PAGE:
New Micro Device Increases Chances of IVF Success

BY Steve Milne TIMEMay 16, 2022 PRINT

A research team led by the University of Adelaide has helped develop a groundbreaking new device that significantly improves the efficiency of the only fertility treatment currently available for men with low sperm counts.

Created in partnership with medical tech company Fertilis, this first-of-its-kind device will enable more IVF (in vitro fertilisation) clinics to offer a treatment called Intracytoplasmic Sperm Injection (ICSI), a slow and difficult treatment that involves injecting a single sperm into an oocyte (egg) for fertilisation.

The new device, which is smaller than a pinhead, holds up to ten eggs in segregated positions, making for quicker injections, ease of tracking, and less chance of error.

Lead researcher Dr. Kylie Dunning said in a release on Monday that the new device will reduce treatment time by 50 percent, require less training for embryologists, and provide more patients access to the procedure.

“The development of this new, innovative approach is an important breakthrough for people wanting to start a family who haven’t been able to due to male infertility,” she said.

“By removing the need for the pipette that normally holds the unfertilised egg in position during ICSI, this device simplifies the injection process, reduces dependency on a high level of technical experience and will dramatically improve embryo production.”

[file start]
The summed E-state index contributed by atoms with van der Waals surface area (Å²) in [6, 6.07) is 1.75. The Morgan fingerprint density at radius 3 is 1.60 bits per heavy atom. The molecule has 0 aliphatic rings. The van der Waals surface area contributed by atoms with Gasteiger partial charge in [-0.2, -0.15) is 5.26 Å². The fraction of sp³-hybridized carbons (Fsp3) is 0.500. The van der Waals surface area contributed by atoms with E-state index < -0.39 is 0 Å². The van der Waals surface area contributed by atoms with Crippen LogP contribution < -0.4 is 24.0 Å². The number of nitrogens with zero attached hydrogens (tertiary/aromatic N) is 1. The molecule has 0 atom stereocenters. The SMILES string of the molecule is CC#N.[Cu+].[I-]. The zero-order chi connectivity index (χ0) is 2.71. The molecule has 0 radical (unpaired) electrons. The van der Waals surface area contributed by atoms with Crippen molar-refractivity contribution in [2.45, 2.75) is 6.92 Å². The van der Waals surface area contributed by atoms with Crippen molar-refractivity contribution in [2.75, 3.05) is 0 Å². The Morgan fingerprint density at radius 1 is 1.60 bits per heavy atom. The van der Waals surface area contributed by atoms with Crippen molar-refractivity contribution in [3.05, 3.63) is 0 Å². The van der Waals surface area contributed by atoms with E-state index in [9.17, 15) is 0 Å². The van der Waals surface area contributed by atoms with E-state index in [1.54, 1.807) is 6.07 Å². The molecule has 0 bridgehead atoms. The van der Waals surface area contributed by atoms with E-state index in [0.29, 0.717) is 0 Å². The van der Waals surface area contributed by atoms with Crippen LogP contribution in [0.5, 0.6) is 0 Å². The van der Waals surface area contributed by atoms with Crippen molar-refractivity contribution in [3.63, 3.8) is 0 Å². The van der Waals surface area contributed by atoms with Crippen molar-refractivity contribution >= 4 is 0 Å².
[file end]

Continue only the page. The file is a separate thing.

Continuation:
She went on to say that the discovery removes significant barriers to treatment for people with infertility and will improve their chances of IVF success.

According to the paper containing the team’s findings, half of all causes of infertility in couples seeking IVF can be attributed to male sub-fertility, with low sperm count, abnormal sperm motility, or abnormal sperm shape responsible.

The ICSI procedure requires an experienced embryologist who uses a microscope equipped with dual manually controlled manipulators, one of which manipulates a holding pipette and the other an injection pipette.

This has to be done inside a confined microlitre volume, requiring the embryologist to consistently refocus and manipulate within the tiny space.

Due to this manually intensive procedure, fertilisation and implantation rates depend on the experience of the embryologist.

The new device makes the procedure far easier, meaning that embryologists with less experience can still achieve a high success rate.

The inventor of the device and Fertilis co-founder, Prof. Jeremy Thompson, is excited at the potential of bringing the breakthrough device into the marketplace.

“Where IVF science has excelled, technology has tended to stagnate—until now,” he said.

“ICSI hasn’t changed since its discovery 30 years ago. Continued innovation in the IVF lab like this is the only way we will boost success and reduce the financial and emotional burden for patients.”

Clinical trials of the device will begin in 2022.

Steve Milne
Steve is an Australian reporter based in Sydney covering sport, the arts, and politics. He is an experienced English teacher, qualified nutritionist, sports enthusiast, and amateur musician. Contact him at
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